A spatial view can only reference one table that contains a spatial column. If you want to include attribute information from another table containing a spatial column, you must first create a nonspatial view of that second table. You can then create your spatial view using one table with a spatial column and attribute information from the nonspatial view. The following is an example of this:
To create a spatial view containing the site address and shape columns from the ADDRESS feature class and the site address and owner name from the PARCEL feature class, you could first create a simple view of the PARCEL business table:
sdetable –o create_view –T view_parcel_owner –t parcel
–c owner,site_address –u manager –p fl
Next, create a spatial view using attributes from the ADDRESS feature class and the simple view, VIEW_PARCEL_OWNER:
sdetable –o create_view –T view_adrs_owner –t address,view_parcel_owner
–c address.objectid,address.site_address,address.shape, view_parcel_owner.owner,
–w "address.site_address = view_parcel_owner.site_address" –u manager –p fl
Spatial views should only be created on nonversioned data; otherwise, they may return inaccurate results. Since the software does not prevent you from creating a spatial view on a multiversioned table, you must adopt this practice as part of your workflow.
To create views that can be used throughout ArcGIS Desktop applications, you should use the sdetable –o create_view command to create the view, being sure to include the ObjectID field from the feature class in the view's fields. Be sure to include the feature class's spatial column to make the view spatial.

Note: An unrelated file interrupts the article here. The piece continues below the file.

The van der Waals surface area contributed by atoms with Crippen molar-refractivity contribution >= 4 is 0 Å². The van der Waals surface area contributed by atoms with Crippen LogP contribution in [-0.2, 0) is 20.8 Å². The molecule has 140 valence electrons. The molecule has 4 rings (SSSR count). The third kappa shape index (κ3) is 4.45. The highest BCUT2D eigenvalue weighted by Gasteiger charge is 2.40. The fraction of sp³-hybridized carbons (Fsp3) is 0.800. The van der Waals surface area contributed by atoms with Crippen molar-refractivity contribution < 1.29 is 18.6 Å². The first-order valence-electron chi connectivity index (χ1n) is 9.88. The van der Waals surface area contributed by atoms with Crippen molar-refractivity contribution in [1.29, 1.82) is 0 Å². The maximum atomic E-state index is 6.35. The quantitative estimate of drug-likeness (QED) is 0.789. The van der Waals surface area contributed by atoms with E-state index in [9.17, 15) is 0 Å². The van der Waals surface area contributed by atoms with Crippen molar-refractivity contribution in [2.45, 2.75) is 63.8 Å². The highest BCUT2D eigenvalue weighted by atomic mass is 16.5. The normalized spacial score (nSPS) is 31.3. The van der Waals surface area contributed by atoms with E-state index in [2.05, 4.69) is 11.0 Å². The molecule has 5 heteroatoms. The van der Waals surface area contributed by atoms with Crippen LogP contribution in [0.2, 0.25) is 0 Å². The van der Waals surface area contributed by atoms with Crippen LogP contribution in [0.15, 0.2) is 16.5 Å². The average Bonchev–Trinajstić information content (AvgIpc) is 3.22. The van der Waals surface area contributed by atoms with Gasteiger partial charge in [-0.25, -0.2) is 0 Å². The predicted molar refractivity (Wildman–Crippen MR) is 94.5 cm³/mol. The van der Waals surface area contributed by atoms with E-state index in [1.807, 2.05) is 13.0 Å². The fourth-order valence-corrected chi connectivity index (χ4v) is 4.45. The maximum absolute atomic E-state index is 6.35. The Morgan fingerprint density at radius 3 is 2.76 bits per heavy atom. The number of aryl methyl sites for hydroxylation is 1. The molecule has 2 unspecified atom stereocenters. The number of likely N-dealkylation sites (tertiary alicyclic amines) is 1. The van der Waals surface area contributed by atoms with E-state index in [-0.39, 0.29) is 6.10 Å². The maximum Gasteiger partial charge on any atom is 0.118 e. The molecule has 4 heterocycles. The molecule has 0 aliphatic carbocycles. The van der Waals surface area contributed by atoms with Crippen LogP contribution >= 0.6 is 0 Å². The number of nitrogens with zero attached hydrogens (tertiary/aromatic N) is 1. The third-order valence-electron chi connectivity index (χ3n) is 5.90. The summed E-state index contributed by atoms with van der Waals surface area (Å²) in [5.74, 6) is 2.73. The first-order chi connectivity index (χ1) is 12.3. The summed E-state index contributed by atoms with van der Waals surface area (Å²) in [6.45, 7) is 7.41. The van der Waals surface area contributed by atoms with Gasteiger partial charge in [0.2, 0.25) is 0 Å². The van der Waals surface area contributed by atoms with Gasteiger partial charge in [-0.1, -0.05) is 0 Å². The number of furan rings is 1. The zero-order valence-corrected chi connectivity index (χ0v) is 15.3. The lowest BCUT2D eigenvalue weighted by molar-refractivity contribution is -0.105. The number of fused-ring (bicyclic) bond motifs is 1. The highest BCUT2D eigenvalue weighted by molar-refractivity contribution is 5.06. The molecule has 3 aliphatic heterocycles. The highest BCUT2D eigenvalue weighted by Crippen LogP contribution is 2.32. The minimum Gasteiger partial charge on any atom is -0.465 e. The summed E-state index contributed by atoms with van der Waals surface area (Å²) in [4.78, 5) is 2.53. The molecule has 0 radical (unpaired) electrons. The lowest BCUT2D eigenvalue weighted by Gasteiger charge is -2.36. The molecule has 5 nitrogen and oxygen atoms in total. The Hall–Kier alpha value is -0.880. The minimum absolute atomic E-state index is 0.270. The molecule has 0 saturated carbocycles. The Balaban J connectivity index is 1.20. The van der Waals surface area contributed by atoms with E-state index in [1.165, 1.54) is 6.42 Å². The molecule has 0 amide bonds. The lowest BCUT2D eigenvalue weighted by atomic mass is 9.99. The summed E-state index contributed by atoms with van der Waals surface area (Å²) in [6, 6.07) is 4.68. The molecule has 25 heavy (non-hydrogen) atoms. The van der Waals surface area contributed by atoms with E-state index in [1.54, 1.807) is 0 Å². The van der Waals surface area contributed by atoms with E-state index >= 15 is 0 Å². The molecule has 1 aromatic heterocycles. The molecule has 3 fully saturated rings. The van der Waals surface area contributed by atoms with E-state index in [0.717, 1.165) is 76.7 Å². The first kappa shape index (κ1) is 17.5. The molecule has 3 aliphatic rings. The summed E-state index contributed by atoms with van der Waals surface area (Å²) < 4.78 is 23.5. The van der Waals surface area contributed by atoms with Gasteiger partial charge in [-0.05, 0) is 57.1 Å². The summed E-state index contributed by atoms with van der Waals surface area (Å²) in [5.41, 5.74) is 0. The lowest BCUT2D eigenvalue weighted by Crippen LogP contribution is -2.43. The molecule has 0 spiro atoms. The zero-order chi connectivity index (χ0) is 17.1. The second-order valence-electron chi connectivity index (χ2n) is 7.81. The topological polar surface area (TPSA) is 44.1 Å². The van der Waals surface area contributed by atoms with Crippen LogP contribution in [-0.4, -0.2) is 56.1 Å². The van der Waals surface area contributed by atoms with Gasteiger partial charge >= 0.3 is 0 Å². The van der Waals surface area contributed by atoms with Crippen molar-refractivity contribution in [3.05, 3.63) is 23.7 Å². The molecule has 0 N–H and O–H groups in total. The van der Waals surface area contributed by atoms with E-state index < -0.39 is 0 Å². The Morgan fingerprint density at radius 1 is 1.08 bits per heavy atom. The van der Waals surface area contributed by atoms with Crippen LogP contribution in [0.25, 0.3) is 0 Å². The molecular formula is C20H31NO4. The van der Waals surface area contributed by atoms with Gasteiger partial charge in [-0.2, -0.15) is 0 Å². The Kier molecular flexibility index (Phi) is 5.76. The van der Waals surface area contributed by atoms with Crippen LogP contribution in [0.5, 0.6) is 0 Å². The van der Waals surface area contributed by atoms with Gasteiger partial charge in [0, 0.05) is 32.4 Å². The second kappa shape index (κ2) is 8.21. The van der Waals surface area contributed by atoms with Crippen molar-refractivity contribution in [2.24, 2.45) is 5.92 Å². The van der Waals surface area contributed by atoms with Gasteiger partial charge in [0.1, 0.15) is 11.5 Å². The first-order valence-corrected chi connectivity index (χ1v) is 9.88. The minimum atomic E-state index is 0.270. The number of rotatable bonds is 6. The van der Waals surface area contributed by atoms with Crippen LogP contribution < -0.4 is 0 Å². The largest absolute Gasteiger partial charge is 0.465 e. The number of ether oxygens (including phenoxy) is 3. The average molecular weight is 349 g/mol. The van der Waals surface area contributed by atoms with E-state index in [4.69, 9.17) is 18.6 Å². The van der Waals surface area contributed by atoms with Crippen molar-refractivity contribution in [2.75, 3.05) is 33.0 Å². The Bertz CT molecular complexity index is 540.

When you create a spatial ArcSDE view on a dataset stored in the ArcSDE compressed binary type or Open Geospatial Consortium well-known binary (OGCWKB) representation (available in geodatabases stored in Oracle or SQL Server), three views are created: one each for the business table, the feature table, and the spatial index table. Creating a nonspatial ArcSDE view only creates a single view.
For details on how to use the sdetable command, consult the ArcSDE Administration Command Reference.
Some users create registered views with sdetable –o create_view and alter the view definition using SQL. This is done to avoid complex sdetable –o create_view command line syntax (especially the –c option) or to include a more complex or extended view definition such as one that uses connections to external databases. Although altering a view can solve some problems, it is also possible to create a view that does not work well with ArcSDE or ArcSDE clients such as ArcGIS Desktop.
When you create a view using ArcSDE tools or by other means, you must take into consideration the appropriateness of the new view. You must determine, for example, whether the specified columns actually exist in the specified tables and if there are indexes on the columns to speed query execution. If you choose to replace views created by ArcSDE by altering the view afterward, you are taking responsibility for not only the query's correctness and efficiency but also its relevance and suitability for use with ArcSDE clients. For example, creating one-to-many views involving feature classes results in duplicate ObjectIDs. This leads to unexpected behavior in applications such as ArcMap and ArcCatalog, because the ObjectID is supposed to contain unique values. See About ObjectID fields
for a definition of ObjectIDs.